Rape as weapon: Unveiling a travesty of reform

Kachin Women (Photo: New Mandala)

On May 13th, many parts of the world will celebrate and honor mothers for their lives, love and sacrifices. On that day, many people will pause to remember those women who have indispensably enabled and shaped their lives. The Mother’s Day, thus, is also a day sensible to cherish the womanhood that gives birth (literally) and nurtures humanity. Ironically and sadly, however, what is now going on in the Kachin State is an outright mockery for such an auspicious and solemn day. The Kachin women are being violently and systematically raped and victimized by the Burmese soldiers.

The Kachin Women Association of Thailand has been making urgent appeals toward international community to help stop the atrocious treatments of Burmese solders towards the Kachin women since the civil war started between the Burmese military and KIA in June 2011. (See further in www.kachinwomen.com) The Kachinland News has recently reported that Kachin women are being gang-raped by the vengeful Burmese soldiers.

In the historical contexts forged by unequal power relation, such as colonialism/imperialism, the dominating logic of the colonizers assumes the land or the people and female body as interchangeable symbols. Such perverted thinking strategically, and particularly, uses female figures to promote and justify the violence of colonization and subjugation imposed on the others. [See further discussions in Bohemer, Stories of women (1992), and McClintock, The Imperial Leather (1995)].

Frantz Fanon, therefore, rightfully observed that the dynamics of colonial power is fundamentally, if not solely, the dynamics of gender. He once parroted such colonial thinking saying, “if we want to destroy the structure of Algerian society, its capacity for resistance, we must first of all conquer the women” (Frantz Fanon, “Algeria Unveiled”). Thus, rape is used as tool of subjugation in colonizing ideology that assumes a female body as a locus of subjugating the Other. Such heinous and violent act committed against women, unfortunately, has also been used as an atrocious weapon in the contesting ethnic-national wars.

Historically, the imperialist Burmese (maha-bama) government has advertently endorsed the use of rape by encouraging forced marriages between minority ethnic women and Burmese soldiers. They have often used rape or assault on ethnic women as an effective and symbolic weapon against ethnic identity, and a strategic national policy to unionize or burmanize, bringing diverse ethnic groups under the same banner. Now, the Burmese soldiers are given order to treat the bodies of Kachin women as symbols, as well as, real territories to subjugate and annihilate the Kachin resistance.

Melanne Verveer, U.S. ambassador-at-large for Global Women’s Issues, during a news conference together with Aung San Suu Kyi on May 6, 2012 acknowledged “atrocities that have been committed” against women in “a civil strife” in the Kachin State. She continued to suggest that “ceasefires are a first step” in order to stop such vicious acts against women. Once again, as many other seasoned and seasonal politicians, she avoided to name names of the perpetrators — the Burmese soldiers. Instead, she pinpointed ongoing conflict as the cause of the suffering of the Kachin women.  In other words, the Kachin resistance that stubbornly refuses to reenter ceasefire agreement as the responsible party.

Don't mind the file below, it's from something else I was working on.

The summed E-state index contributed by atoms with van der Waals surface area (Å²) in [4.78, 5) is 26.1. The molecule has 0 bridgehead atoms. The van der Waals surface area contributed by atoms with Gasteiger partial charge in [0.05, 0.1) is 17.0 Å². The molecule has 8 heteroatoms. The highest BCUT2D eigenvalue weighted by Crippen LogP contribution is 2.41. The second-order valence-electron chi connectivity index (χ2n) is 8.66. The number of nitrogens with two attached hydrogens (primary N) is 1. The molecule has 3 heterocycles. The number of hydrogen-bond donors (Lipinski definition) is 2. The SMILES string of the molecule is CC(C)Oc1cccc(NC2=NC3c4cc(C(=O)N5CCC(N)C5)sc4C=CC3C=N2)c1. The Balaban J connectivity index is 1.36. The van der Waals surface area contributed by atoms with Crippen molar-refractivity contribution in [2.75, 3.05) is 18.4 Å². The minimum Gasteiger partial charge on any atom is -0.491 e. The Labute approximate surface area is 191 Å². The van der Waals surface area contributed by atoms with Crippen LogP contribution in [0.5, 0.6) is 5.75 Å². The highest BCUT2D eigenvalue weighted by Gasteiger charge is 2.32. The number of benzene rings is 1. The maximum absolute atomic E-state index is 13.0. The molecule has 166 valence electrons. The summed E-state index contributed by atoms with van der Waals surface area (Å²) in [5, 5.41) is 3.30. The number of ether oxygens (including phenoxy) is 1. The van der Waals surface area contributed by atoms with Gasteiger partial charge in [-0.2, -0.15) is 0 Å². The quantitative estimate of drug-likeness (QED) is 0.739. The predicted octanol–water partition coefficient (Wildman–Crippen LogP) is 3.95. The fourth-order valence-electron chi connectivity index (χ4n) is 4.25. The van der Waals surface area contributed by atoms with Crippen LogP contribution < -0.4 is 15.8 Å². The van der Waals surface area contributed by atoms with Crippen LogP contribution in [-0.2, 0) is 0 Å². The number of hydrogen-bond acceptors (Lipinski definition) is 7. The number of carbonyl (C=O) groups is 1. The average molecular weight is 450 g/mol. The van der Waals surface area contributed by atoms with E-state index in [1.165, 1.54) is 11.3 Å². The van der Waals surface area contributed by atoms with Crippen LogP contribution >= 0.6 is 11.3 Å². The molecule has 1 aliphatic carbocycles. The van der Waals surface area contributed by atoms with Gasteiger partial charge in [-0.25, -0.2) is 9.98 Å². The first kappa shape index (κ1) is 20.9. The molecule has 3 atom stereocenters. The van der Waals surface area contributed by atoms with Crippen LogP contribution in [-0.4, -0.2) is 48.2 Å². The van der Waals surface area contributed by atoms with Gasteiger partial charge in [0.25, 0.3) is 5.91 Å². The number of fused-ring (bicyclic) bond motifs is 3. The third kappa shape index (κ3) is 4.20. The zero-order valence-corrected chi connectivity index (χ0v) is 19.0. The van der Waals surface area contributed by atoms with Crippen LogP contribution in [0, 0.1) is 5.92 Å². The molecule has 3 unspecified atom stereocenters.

Verveer, along with many others of her western counterparts, failed to speak out against the ongoing brutal treatment of the Burmese military toward the Kachin women. Thus, the Kachin women are doubly victimized since those who are supposed to advocate on their behalf have chosen to speak what is politically correct, rather than morally right.  Under the banner of reform, the Burmese government blatantly gets away with many heinous crimes committed in the Kachin State in the eyes of international community.

Even though raped, assaulted, and neglected by the Burmese soldiers and their conspirators, the Kachin women have been and will continually be important figures in the Kachin resistance against the Burmese colonizers. Currently, the resilience of the Kachin women can be seen in the midst of oppression and displacement, nurturing their families and supporting the cause for freedom.  They are, indeed, the biological producers of the Kachin people, the transmitters of cultures and traditions, and the participants in national, economic, political, and military struggles.

As we are approaching the Mother’s Day, I would like to urge the international community not to doubly victimize the Kachin women with your politically correct speeches and glittering generalities that undermine and evade the situation in the Kachin Sate. These words are emboldening the violent acts of the Burmese soldiers, causing real impact on real lives of the Kachin women.

Jaiwa 

 

 

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